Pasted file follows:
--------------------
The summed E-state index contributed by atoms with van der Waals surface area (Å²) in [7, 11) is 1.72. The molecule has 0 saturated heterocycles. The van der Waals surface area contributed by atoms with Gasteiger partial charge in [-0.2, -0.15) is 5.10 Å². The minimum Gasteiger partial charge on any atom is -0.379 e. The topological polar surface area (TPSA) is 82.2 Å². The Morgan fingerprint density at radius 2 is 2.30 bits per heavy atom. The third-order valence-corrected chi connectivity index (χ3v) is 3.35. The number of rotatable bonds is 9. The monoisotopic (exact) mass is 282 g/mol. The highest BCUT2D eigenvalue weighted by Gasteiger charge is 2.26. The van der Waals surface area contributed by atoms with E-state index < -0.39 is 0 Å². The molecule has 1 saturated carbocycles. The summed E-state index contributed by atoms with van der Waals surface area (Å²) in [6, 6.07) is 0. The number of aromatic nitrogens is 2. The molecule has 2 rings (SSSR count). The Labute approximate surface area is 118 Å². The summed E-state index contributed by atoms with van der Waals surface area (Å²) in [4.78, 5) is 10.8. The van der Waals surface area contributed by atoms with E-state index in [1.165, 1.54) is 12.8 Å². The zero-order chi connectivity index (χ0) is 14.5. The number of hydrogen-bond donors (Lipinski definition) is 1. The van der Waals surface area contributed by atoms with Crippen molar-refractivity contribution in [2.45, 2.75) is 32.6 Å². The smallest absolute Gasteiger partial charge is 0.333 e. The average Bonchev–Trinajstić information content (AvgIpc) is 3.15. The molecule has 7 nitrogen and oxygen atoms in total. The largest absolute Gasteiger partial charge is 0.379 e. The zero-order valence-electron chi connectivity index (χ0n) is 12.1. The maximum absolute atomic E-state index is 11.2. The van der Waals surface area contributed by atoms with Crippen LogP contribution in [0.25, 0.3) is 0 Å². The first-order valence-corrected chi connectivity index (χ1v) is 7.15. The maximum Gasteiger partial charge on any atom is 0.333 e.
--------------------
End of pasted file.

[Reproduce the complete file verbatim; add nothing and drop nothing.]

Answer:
The summed E-state index contributed by atoms with van der Waals surface area (Å²) in [7, 11) is 1.72. The molecule has 0 saturated heterocycles. The van der Waals surface area contributed by atoms with Gasteiger partial charge in [-0.2, -0.15) is 5.10 Å². The minimum Gasteiger partial charge on any atom is -0.379 e. The topological polar surface area (TPSA) is 82.2 Å². The Morgan fingerprint density at radius 2 is 2.30 bits per heavy atom. The third-order valence-corrected chi connectivity index (χ3v) is 3.35. The number of rotatable bonds is 9. The monoisotopic (exact) mass is 282 g/mol. The highest BCUT2D eigenvalue weighted by Gasteiger charge is 2.26. The van der Waals surface area contributed by atoms with E-state index < -0.39 is 0 Å². The molecule has 1 saturated carbocycles. The summed E-state index contributed by atoms with van der Waals surface area (Å²) in [6, 6.07) is 0. The number of aromatic nitrogens is 2. The molecule has 2 rings (SSSR count). The Labute approximate surface area is 118 Å². The summed E-state index contributed by atoms with van der Waals surface area (Å²) in [4.78, 5) is 10.8. The van der Waals surface area contributed by atoms with E-state index in [1.165, 1.54) is 12.8 Å². The zero-order chi connectivity index (χ0) is 14.5. The number of hydrogen-bond donors (Lipinski definition) is 1. The van der Waals surface area contributed by atoms with Crippen molar-refractivity contribution in [2.45, 2.75) is 32.6 Å². The smallest absolute Gasteiger partial charge is 0.333 e. The average Bonchev–Trinajstić information content (AvgIpc) is 3.15. The molecule has 7 nitrogen and oxygen atoms in total. The largest absolute Gasteiger partial charge is 0.379 e. The zero-order valence-electron chi connectivity index (χ0n) is 12.1. The maximum absolute atomic E-state index is 11.2. The van der Waals surface area contributed by atoms with Crippen LogP contribution in [0.25, 0.3) is 0 Å². The first-order valence-corrected chi connectivity index (χ1v) is 7.15. The maximum Gasteiger partial charge on any atom is 0.333 e.